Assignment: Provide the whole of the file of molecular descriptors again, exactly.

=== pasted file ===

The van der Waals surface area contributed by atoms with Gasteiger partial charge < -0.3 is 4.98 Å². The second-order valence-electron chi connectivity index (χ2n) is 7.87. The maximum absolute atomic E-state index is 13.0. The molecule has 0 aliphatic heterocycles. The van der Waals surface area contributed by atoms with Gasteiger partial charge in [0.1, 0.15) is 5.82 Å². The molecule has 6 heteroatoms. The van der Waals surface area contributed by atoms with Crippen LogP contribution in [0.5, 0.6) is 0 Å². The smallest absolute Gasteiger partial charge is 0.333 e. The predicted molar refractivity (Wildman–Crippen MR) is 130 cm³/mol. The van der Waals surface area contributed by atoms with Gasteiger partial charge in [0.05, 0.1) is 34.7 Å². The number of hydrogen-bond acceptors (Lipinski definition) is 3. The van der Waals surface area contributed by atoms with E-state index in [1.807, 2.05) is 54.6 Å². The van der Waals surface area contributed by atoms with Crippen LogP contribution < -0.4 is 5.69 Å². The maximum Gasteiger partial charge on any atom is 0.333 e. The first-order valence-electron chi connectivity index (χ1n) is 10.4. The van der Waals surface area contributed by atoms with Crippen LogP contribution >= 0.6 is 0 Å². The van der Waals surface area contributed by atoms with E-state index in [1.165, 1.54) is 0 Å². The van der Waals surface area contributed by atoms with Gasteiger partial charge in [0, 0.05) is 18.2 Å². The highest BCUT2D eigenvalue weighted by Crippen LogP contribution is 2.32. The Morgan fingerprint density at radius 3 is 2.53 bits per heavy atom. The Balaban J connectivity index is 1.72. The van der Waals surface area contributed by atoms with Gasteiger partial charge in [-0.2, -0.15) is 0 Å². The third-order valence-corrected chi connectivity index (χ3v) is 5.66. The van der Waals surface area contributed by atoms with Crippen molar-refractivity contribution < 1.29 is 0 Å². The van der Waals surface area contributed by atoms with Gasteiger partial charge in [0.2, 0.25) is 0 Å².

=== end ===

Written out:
The van der Waals surface area contributed by atoms with Gasteiger partial charge < -0.3 is 4.98 Å². The second-order valence-electron chi connectivity index (χ2n) is 7.87. The maximum absolute atomic E-state index is 13.0. The molecule has 0 aliphatic heterocycles. The van der Waals surface area contributed by atoms with Gasteiger partial charge in [0.1, 0.15) is 5.82 Å². The molecule has 6 heteroatoms. The van der Waals surface area contributed by atoms with Crippen LogP contribution in [0.5, 0.6) is 0 Å². The smallest absolute Gasteiger partial charge is 0.333 e. The predicted molar refractivity (Wildman–Crippen MR) is 130 cm³/mol. The van der Waals surface area contributed by atoms with Gasteiger partial charge in [0.05, 0.1) is 34.7 Å². The number of hydrogen-bond acceptors (Lipinski definition) is 3. The van der Waals surface area contributed by atoms with E-state index in [1.807, 2.05) is 54.6 Å². The van der Waals surface area contributed by atoms with Crippen LogP contribution < -0.4 is 5.69 Å². The maximum Gasteiger partial charge on any atom is 0.333 e. The first-order valence-electron chi connectivity index (χ1n) is 10.4. The van der Waals surface area contributed by atoms with Crippen LogP contribution >= 0.6 is 0 Å². The van der Waals surface area contributed by atoms with E-state index in [1.165, 1.54) is 0 Å². The van der Waals surface area contributed by atoms with Gasteiger partial charge in [0, 0.05) is 18.2 Å². The highest BCUT2D eigenvalue weighted by Crippen LogP contribution is 2.32. The Morgan fingerprint density at radius 3 is 2.53 bits per heavy atom. The Balaban J connectivity index is 1.72. The van der Waals surface area contributed by atoms with Gasteiger partial charge in [-0.2, -0.15) is 0 Å². The third-order valence-corrected chi connectivity index (χ3v) is 5.66. The van der Waals surface area contributed by atoms with Crippen molar-refractivity contribution < 1.29 is 0 Å². The van der Waals surface area contributed by atoms with Gasteiger partial charge in [0.2, 0.25) is 0 Å².